Most of my photographic practice takes place on the street, but I am also a designer, and I have a studio practice that allows me to explore formal issues of color, line, form, geometry, and transparency. 

In 2016, I was experimenting with my camera. I used some ping pong balls that were lying nearby, and a bit of reflective colored paper, and some other random objects I found, and I tried playing with all the dials on my camera, enjoying the freedom of not knowing where I was going. I discovered that by using multiple exposures I could move around the still life set up, as long as it was done very quickly; a choreography between myself, my camera and the objects. Each image is made of three exposures created simultaneously within seconds of each other. I began to think about how the Cubists believed that viewing an object from many angles creates a more dimensional understanding than from one fixed viewpoint. My movements, combined with the camera’s eye began to tell its own story about what I was seeing. The final images are an amalgam, and I am never sure what I might get until I review the images.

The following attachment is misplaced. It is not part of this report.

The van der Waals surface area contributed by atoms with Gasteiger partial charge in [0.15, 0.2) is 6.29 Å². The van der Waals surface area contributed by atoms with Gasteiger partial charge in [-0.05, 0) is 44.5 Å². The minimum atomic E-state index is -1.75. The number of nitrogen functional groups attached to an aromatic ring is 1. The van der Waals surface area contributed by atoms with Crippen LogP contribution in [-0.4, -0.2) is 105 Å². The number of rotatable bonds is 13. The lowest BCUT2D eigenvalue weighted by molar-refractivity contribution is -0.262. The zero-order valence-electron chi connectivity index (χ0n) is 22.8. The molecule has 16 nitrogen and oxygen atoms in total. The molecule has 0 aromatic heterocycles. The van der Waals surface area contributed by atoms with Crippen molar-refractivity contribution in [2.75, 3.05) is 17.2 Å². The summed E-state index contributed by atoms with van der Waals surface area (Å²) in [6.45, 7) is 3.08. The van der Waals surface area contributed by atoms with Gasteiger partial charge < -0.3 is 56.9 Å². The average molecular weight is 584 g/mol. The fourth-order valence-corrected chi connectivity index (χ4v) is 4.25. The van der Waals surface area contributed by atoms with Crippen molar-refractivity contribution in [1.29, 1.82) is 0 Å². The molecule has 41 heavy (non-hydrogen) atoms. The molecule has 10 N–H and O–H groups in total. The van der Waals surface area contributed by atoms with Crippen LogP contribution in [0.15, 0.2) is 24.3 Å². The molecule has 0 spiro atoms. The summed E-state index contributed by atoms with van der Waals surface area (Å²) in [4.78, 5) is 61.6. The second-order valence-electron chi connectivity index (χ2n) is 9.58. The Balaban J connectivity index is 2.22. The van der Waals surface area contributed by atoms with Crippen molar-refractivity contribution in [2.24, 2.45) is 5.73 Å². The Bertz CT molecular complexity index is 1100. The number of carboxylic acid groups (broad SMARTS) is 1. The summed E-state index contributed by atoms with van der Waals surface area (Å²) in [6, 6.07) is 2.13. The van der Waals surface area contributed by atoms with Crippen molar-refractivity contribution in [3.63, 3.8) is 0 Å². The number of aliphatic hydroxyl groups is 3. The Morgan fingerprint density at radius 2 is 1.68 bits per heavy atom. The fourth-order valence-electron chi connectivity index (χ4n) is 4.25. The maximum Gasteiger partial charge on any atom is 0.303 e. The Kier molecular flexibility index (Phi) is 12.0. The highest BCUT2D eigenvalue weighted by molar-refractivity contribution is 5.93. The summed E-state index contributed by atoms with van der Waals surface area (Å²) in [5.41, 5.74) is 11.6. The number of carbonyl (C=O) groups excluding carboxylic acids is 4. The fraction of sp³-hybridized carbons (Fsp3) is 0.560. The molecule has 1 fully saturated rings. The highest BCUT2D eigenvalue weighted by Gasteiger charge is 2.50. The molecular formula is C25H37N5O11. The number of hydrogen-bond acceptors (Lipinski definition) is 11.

I enjoy the process of composing and creating a fully constructed artificial world to photograph. I do not manipulate these images with post processing, rather I allow the happenstance of my movements and the layering of the images as I move the camera around the scene to create the composition. In this way the images are always a surprise, and the camera has a stake; as much the composer as I am. The resulting images are hints at other galaxies, and portals into other worlds.